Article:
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Acta Neuropathologica

, Volume 131, Issue 2, pp 211–234 | Cite as

Infections, inflammation and epilepsy

  • Annamaria Vezzani
  • Robert S. Fujinami
  • H. Steve White
  • Pierre-Marie Preux
  • Ingmar Blümcke
  • Josemir W. Sander
  • Wolfgang Löscher
Review

Abstract

Epilepsy is the tendency to have unprovoked epileptic seizures. Anything causing structural or functional derangement of brain physiology may lead to seizures, and different conditions may express themselves solely by recurrent seizures and thus be labelled “epilepsy.” Worldwide, epilepsy is the most common serious neurological condition. The range of risk factors for the development of epilepsy varies with age and geographic location. Congenital, developmental and genetic conditions are mostly associated with the development of epilepsy in childhood, adolescence and early adulthood. Head trauma, infections of the central nervous system (CNS) and tumours may occur at any age and may lead to the development of epilepsy. Infections of the CNS are a major risk factor for epilepsy. The reported risk of unprovoked seizures in population-based cohorts of survivors of CNS infections from developed countries is between 6.8 and 8.3 %, and is much higher in resource-poor countries. In this review, the various viral, bacterial, fungal and parasitic infectious diseases of the CNS which result in seizures and epilepsy are discussed. The pathogenesis of epilepsy due to brain infections, as well as the role of experimental models to study mechanisms of epileptogenesis induced by infectious agents, is reviewed. The sterile (non-infectious) inflammatory response that occurs following brain insults is also discussed, as well as its overlap with inflammation due to infections, and the potential role in epileptogenesis. Furthermore, autoimmune encephalitis as a cause of seizures is reviewed. Potential strategies to prevent epilepsy resulting from brain infections and non-infectious inflammation are also considered.

Keywords

Seizures Epileptogenesis Central nervous system Cytokines Meningitis Encephalitis Neuroinfectiology Virus Bacteria Fungi Parasites 

Notes

Acknowledgments

AV and WL have received funding from the European Union’s Seventh Framework Programme (FP7/2007-2013) under Grant Agreement No. 602102 (EPITARGET). WL’s research is supported by the Niedersachsen-Research Network on Neuroinfectiology (N-RENNT) of the Ministry of Science and Culture of Lower Saxony (Germany) and AV’s research by the Fondazione Monzino. RSF is supported by NIH R01 NS065714. JWS is based at the UCLH/UCL Comprehensive Bio-Medical Research Centre which received a proportion of funding from the Department of Health’s NIHR Biomedical Research Centres funding scheme. JWS receives research support from the Dr. Marvin Weil Epilepsy Research Fund and the UK Epilepsy Society. IB received funding from the European Union’s Seventh Framework Program under Grant Agreement No. 602531 (DESIRE). We thank Dr. Ingo Gerhauser, Christopher Käufer and Dr. Sonja Bröer for preparing the photomicrographs in Fig. 11, Drs. Arturo Carpio Rodas, Indran Davagnanam and Chandrashekar Hoskote for providing brain images of patients, and Profs. Wolfgang Brück, Roland Nau and Thomas Henze for providing brain sections or photomicrographs of patients. We are grateful to Dr. Gail S Bell for critically reviewing the manuscript.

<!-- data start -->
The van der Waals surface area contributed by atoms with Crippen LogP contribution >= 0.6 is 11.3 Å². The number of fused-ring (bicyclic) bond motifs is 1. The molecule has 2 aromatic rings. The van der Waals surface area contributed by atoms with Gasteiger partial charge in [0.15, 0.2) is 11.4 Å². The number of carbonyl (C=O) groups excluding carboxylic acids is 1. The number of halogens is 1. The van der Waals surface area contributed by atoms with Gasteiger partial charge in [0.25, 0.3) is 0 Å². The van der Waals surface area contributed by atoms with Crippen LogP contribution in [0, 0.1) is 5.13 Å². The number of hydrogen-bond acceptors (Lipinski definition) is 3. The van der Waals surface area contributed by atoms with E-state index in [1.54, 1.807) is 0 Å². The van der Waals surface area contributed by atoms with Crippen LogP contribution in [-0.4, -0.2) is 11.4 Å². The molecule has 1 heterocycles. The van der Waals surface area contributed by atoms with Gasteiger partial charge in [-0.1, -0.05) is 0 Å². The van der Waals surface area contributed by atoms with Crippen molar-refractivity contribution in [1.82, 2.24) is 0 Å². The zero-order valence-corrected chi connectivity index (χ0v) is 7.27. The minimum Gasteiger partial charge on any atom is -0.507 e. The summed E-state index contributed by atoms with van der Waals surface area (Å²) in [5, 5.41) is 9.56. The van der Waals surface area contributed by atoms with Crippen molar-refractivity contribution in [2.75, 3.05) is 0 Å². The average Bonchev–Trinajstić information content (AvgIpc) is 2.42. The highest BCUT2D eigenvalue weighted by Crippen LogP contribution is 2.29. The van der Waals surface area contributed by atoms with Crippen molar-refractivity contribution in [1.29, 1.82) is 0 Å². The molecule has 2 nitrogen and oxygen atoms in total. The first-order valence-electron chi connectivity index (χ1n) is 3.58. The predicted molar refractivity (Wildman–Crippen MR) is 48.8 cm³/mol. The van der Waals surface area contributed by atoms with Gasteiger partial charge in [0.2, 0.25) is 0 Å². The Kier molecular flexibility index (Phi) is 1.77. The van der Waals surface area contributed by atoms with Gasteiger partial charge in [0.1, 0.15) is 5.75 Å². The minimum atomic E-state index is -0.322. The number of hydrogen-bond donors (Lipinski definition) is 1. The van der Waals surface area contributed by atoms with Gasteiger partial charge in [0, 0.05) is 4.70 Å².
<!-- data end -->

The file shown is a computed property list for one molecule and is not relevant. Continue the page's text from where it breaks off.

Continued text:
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Copyright information

© Springer-Verlag Berlin Heidelberg 2015

Authors and Affiliations

  • Annamaria Vezzani
    • 1
  • Robert S. Fujinami
    • 2
  • H. Steve White
    • 3
  • Pierre-Marie Preux
    • 4
    • 5
    • 6
  • Ingmar Blümcke
    • 7
  • Josemir W. Sander
    • 8
    • 9
  • Wolfgang Löscher
    • 10
    • 11
  1. 1.Department of NeuroscienceIRCCS-“Mario Negri” Institute for Pharmacological ResearchMilanItaly
  2. 2.Department of PathologyUniversity of UtahSalt Lake CityUSA
  3. 3.Department of PharmacologyUniversity of UtahSalt Lake CityUSA
  4. 4.INSERM UMR1094, Tropical NeuroepidemiologyLimogesFrance
  5. 5.Institute of Neuroepidemiology and Tropical NeurologySchool of Medicine, University of LimogesLimogesFrance
  6. 6.Center of Epidemiology, Biostatistics, and Research Methodology, CHU LimogesLimogesFrance
  7. 7.Department of NeuropathologyUniversity Hospital ErlangenErlangenGermany
  8. 8.NIHR University College London Hospitals Biomedical Research Centre, UCL Institute of NeurologyLondonUK
  9. 9.Stichting Epilepsie Instellingen Nederland (SEIN)HeemstedeThe Netherlands
  10. 10.Department of Pharmacology, Toxicology, and PharmacyUniversity of Veterinary MedicineHannoverGermany
  11. 11.Center for Systems NeuroscienceHannoverGermany

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